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Beginner’s Guide to 50/30/20 Budget Rule

A small intro to personal finance is inevitable before we explain the 50/30/20 budget rule.

Why Is Personal Finance Important? 

Learning Personal Finance not only helps you to manage your day-to-day financial needs but also aids in planning your financial future. The sooner you get a hold on personal finance, the better your long-term financial prospects will be for things like investing or planning for retirement.

What are the 5 main components of personal finance?

  • Saving
  • Investing
  • Financial protection
  • Tax Saving
  • Retirement planning

The Pathway to Financial Freedom – The 5 Golden Rules of Money

Let us understand what the financial experts say about how to handle money when it comes to your pocket. Payday is not only mayday but also hayday. You have to streamline your income in order to lead a hassle free and peaceful life.

Rule # 1: Spend Less Than You Earn or Earn More Than You Spend

Rule # 2: Create an Emergency Fund

Rule #3: Save or Invest the Rest

Rule #4: Capitalize on Your Skills & Create a Side Endeavor

Rule #5: Own Income Generating Assets That Create Passive Income Streams

The ideas listed above are truly practical in nature and works out 100% of the time. Passive income is equally important as this income stream might become your mainstream income during a dire need.

We have compiled an amazing Budget Planner for your ready reference. Download and Enjoy. 👇

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What is the 50/30/20 Rule of Budgeting?

Given below is the thumb rule for budgeting and this method is good for beginners or those who suck with money. This cheatsheet will teach you how to “Live within your means.”

The beauty of 50/30/20 budget is in its simplicity. All the income is broken up into three spending buckets. 50% for the needs, 30% for wants and 20% for savings and debt.

Beginner's Guide to 50/30/20 Budget Rule

The Split

50% Needs

  • Health life, disability and other insurance
  • Car insurance, maintenance and gas
  • Medical bills and prescriptions
  • Utilities phone and internet
  • Public transportation
  • Daycare and tuition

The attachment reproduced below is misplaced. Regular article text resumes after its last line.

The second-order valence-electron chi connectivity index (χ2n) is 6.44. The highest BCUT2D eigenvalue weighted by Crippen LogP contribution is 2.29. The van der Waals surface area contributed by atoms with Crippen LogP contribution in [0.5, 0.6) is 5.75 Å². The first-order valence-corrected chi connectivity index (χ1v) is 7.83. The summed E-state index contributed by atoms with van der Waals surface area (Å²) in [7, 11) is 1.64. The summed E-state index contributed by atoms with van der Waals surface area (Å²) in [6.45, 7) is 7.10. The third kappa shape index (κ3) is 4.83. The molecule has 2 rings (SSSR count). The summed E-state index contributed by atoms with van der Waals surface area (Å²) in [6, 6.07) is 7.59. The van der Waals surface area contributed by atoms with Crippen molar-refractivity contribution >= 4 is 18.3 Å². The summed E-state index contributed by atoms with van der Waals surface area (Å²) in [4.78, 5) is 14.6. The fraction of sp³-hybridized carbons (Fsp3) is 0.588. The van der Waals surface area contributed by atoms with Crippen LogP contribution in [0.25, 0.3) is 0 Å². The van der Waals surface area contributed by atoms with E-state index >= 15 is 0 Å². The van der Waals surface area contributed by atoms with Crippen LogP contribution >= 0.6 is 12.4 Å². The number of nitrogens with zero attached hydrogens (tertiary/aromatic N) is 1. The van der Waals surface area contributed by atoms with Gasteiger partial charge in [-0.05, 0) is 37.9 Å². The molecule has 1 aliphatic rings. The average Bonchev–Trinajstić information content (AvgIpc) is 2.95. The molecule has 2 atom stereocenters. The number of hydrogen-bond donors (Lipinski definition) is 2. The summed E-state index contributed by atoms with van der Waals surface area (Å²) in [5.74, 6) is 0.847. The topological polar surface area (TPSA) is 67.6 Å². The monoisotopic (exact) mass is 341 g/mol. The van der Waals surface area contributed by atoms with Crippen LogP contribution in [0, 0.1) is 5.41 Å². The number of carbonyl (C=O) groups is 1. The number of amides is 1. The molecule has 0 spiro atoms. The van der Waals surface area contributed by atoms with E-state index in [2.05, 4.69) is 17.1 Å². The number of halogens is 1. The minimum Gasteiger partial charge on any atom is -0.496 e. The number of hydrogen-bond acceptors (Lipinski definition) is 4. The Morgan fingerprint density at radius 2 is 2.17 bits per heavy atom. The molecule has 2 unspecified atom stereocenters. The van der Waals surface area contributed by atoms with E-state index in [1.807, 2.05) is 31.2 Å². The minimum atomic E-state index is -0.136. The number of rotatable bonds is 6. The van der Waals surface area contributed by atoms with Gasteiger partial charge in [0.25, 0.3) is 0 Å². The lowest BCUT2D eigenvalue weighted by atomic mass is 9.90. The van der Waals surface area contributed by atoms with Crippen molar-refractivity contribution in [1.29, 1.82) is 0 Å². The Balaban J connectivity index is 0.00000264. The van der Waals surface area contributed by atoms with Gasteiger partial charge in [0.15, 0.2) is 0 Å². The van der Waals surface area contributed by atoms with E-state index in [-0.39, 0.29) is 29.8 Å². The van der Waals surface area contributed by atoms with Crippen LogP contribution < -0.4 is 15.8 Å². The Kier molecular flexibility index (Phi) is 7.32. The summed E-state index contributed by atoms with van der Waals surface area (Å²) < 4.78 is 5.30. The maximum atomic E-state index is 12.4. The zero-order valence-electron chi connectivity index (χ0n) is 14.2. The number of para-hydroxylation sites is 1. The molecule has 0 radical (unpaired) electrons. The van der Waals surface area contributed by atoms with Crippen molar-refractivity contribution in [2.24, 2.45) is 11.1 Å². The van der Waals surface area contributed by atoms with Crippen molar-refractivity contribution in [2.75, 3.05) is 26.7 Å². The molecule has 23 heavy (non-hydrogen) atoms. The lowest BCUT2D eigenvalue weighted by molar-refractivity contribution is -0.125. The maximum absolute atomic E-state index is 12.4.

• Mortgage/rent
  • Groceries

7 Ways to Increase Your Income! #reels

30% Wants

  • Gifts
  • Travel
  • Cable TV
  • Eating out
  • Charitable donations
  • Makeup and hair products
  • Home decor and furniture
  • Clothes, shoes and accessories
  • Movie, sports and concert tickets
  • Streaming services and other subscriptions

Signs You’re A Lot Better With Money Than You Think! #reels

20% Savings

  • Retirement savings
  • Persoanl loan payments
  • Short term savings goals
  • Education fund

What are some practical budgeting guidelines to follow? Read on to find out what budget percentages popular financial guru Dave Ramsey recommends.

Dave Ramsey's Recommended Budget Percentages.

Here’s a breakdown of each category, based on Dave Ramsey’s advice:

  • Giving — Ramsey recommends giving 10% of your monthly income to worthy causes.
  • Saving — Saving 10% of your income for retirement, which ideally is within a 401(k) or IRA.
  • Food — Includes both grocery shopping and eating out.
  • Utilities — Cell phone, cable, internet, gas, and electricity.
  • Housing costs — Rent or mortgage payment, along with property tax, home or renters insurance, home maintenance, HOA fees, and PMI.
  • Transportation — Any and all transportation costs, including public transportation, car insurance, oil changes, car payment, gas, DMV fees, and parking.
  • Health — Medical and health care bills (not including health insurance premiums) such as co-pays for doctor visits, prescriptions, and dental care.
  • Insurance — Life insurance, health insurance, and disability insurance. Auto insurance and home insurance is placed within transportation and housing categories. 
  • Recreation — This is your fun money. Any lifestyle expenses, such as gym memberships or kids’ activities, as well as entertainment expenses like Netflix, Hulu, sporting events, concert tickets, babysitters, and travel.
  • Personal spending — Personal care, haircuts, Amazon purchases, clothes, shoes, home furnishings, home decor, etc.
  • Miscellaneous — The “stuff you forgot to budget for” category. 

The Complete Personal Finance Course: Save, Protect, Make More